What I’ve Been Watching: The Girl on the Train and The Accountant

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I watched two disappointing movies, so you don’t have to. Feel free to thank me later.

Since I can’t write up full reviews on both of these at the moment, here’s a few thoughts on why each of them isn’t worth your time.

Film: The Girl on the Train
Director: Tate Taylor
Writer: Erin Cressida Wilson (screenplay), Paula Hawkins (novel)
Primary Cast: Emily Blunt, Haley Bennet, Rebecca Ferguson, Justin Theroux, Luke Evans, Allison Janney, Edgar Ramirez, Laura Prepon, Lisa Kudrow
US Release Date: 7 October 2016

I haven’t read the Paula Hawkins novel on which Taylor’s film is based, but I was still incredibly let down by The Girl on the Train. I knew virtually nothing about the movie’s source material when I first saw its trailer, but I was excited by the prospect of a dark and sexy psychological thriller starring Emily Blunt. What I hoped for from The Girl on the Train was something powerful, artful, heavy, and even subversive. Ignorant as I was of Tate Taylor’s filmography, I even dared to dream of something Fincher-esque.

How foolish of me.

Put simply, The Girl on the Train is little more (and nothing less) than a big-budget Lifetime movie. It’s all pulp and no substance. All spectacle and no elegance. It’s a reminder of just how much restraint and control goes into making a film like Gone Girl, which walks the line between trash and art with much more success than this one.

The film starts well enough as it relies on Blunt’s voice-over narration to draw viewers in; but once it starts introducing other characters and unravelling the spool of mystery, it all falls apart rather quickly. Taylor’s previous films include The Help and Get on Up, neither of which ever piqued my interest. I can only guess why Taylor choose to stretch himself by tackling a psychological thriller like The Girl on the Train, but in doing so he has revealed some considerable weaknesses on his behalf.

And he isn’t helped at all by the fact that Wilson’s script is garbage.

The screening at which I saw The Girl on the Train was filled with laughter, virtually none of which was intended by the film or its writer. This film wants to be psychologically complex and thematically mature. It wants to be a heavy and decidedly adult thriller that rivets audiences. Instead, The Girl on the Train devolves into simplistic and poorly executed exploitation, is over-the-top and under-developed in the wrong places, and features a number of clumsy lines that throw its tone off-balance. The film is far more ridiculous than it is harrowing, and it’s hard to take any of it seriously as a result.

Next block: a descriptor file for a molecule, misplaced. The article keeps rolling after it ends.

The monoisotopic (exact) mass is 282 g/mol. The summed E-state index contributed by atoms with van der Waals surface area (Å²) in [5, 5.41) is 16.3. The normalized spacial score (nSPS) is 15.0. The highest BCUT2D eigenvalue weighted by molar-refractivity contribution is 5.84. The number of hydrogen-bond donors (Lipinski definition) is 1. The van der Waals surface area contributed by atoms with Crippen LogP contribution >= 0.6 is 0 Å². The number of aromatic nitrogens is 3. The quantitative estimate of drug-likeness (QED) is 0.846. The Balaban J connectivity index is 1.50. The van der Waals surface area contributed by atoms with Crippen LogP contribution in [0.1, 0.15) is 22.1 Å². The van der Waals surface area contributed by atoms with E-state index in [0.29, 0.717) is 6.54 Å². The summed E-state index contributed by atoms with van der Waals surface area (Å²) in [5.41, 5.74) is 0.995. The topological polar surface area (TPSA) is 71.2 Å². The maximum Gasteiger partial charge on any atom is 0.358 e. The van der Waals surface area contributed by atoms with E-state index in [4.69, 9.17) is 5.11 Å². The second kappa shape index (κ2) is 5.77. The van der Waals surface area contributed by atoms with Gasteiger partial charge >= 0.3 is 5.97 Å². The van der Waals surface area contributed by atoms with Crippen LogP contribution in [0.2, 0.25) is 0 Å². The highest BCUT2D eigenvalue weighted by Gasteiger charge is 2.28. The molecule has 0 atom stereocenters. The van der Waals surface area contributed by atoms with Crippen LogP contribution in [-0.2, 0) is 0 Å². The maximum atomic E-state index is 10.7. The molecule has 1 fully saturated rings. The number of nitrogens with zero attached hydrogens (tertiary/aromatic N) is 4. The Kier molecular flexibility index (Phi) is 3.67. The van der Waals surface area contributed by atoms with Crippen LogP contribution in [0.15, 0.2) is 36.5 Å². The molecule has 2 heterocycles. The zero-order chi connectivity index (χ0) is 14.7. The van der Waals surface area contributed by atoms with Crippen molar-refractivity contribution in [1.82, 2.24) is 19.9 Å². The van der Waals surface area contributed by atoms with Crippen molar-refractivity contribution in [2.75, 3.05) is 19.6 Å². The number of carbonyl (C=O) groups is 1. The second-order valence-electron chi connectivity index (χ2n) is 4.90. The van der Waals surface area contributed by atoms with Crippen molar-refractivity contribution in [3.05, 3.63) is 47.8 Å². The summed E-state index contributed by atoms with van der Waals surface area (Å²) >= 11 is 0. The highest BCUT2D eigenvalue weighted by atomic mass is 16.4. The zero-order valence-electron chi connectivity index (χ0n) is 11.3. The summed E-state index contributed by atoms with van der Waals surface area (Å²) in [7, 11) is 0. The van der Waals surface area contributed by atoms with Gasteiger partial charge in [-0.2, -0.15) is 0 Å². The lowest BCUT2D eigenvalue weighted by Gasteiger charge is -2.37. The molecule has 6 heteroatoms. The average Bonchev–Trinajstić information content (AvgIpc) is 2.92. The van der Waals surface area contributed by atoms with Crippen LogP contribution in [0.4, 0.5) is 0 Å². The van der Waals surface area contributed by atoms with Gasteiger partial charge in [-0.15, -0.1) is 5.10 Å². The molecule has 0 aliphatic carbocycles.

Though it’s basic premise invites daring ideas, Taylor’s film is lamentably lacking in depth. This tale of violence, substance abuse, psychological trauma, and obsession is terribly one-dimensional. This is partly because none of the characters other than Rachel (Blunt) are developed in a compelling and coherent fashion (and even then, she remains misused). That said, it’s also because the script is simply not smart enough to say anything interesting. The Girl on the Train repeatedly prioritizes spectacle over characters and message, and the result is a work that would make more sense as a made-for-TV movie.

For all my complaints, I’m compelled to acknowledge that Emily Blunt is not the problem with this film. Her attachment to the project may have helped the shitshow get produced, but she pulls her weight regardless of the movie’s flaws. Unfortunately, The Girl on the Train’s script and its particular approach to the subject matter are both beneath her. She brings Rachel’s shredded nerves and damaged state to life vividly and viscerally, but that’s not enough to save the hot mess that is Taylor’s film.

After watching The Girl on the Train, I am reminded that forgetting to factor in the director of a film when forming initial expectations for it is a mistake. I’m also left wondering whether Luke Evans will ever be in a movie worth-watching.

Save your money. Don’t pay for a ticket to The Girl on the Train. Just rewatch Gone Girl instead. In the meantime, I’ll quietly mourn for the dark and subversive feminist revenge thriller that could have been. (Maybe Nocturnal Animals will fuck me up enough that I’ll forget all about Tate Taylor’s mess. Please don’t let me down, Tom Ford.)

Film: The Accountant
Director: Gavin O’Connor
Writer: Bill Dubuque
Primary Cast: Ben Affleck, Anna Kendrick, Jon Bernthal, J.K. Simmons, Cynthia Addai-Robinson, John Lithgow, Jeffrey Tambor, Robert C. Treveiler
US Release Date: 14 October 2016

The Accountant is not good, but it is marginally better—and considerably more enjoyable if you just turn your brain off—than The Girl on the Train.